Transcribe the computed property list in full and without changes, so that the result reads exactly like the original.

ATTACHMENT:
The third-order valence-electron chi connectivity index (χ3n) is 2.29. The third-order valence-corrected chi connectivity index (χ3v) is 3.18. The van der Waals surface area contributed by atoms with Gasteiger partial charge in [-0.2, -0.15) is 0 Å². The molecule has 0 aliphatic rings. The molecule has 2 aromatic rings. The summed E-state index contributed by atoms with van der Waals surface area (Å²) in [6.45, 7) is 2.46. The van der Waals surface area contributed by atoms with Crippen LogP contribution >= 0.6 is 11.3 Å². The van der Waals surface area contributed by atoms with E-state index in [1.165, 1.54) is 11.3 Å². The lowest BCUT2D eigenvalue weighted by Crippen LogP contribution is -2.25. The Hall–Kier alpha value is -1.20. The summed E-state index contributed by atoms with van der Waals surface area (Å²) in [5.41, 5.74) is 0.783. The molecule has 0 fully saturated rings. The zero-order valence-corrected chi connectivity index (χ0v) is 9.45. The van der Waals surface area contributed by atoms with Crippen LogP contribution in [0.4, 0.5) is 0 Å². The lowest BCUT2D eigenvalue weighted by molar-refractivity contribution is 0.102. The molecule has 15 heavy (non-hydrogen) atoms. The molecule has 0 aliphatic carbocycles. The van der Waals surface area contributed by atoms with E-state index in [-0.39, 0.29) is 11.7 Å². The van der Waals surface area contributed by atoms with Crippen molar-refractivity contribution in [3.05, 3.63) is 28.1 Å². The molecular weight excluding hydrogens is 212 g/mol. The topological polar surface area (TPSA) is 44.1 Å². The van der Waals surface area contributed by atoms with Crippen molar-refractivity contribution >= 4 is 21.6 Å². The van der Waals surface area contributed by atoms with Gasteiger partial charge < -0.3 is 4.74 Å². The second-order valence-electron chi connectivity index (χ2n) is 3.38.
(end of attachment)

The third-order valence-electron chi connectivity index (χ3n) is 2.29. The third-order valence-corrected chi connectivity index (χ3v) is 3.18. The van der Waals surface area contributed by atoms with Gasteiger partial charge in [-0.2, -0.15) is 0 Å². The molecule has 0 aliphatic rings. The molecule has 2 aromatic rings. The summed E-state index contributed by atoms with van der Waals surface area (Å²) in [6.45, 7) is 2.46. The van der Waals surface area contributed by atoms with Crippen LogP contribution >= 0.6 is 11.3 Å². The van der Waals surface area contributed by atoms with E-state index in [1.165, 1.54) is 11.3 Å². The lowest BCUT2D eigenvalue weighted by Crippen LogP contribution is -2.25. The Hall–Kier alpha value is -1.20. The summed E-state index contributed by atoms with van der Waals surface area (Å²) in [5.41, 5.74) is 0.783. The molecule has 0 fully saturated rings. The zero-order valence-corrected chi connectivity index (χ0v) is 9.45. The van der Waals surface area contributed by atoms with Crippen LogP contribution in [0.4, 0.5) is 0 Å². The lowest BCUT2D eigenvalue weighted by molar-refractivity contribution is 0.102. The molecule has 15 heavy (non-hydrogen) atoms. The molecule has 0 aliphatic carbocycles. The van der Waals surface area contributed by atoms with E-state index in [-0.39, 0.29) is 11.7 Å². The van der Waals surface area contributed by atoms with Crippen molar-refractivity contribution in [3.05, 3.63) is 28.1 Å². The molecular weight excluding hydrogens is 212 g/mol. The topological polar surface area (TPSA) is 44.1 Å². The van der Waals surface area contributed by atoms with Crippen molar-refractivity contribution >= 4 is 21.6 Å². The van der Waals surface area contributed by atoms with Gasteiger partial charge < -0.3 is 4.74 Å². The second-order valence-electron chi connectivity index (χ2n) is 3.38.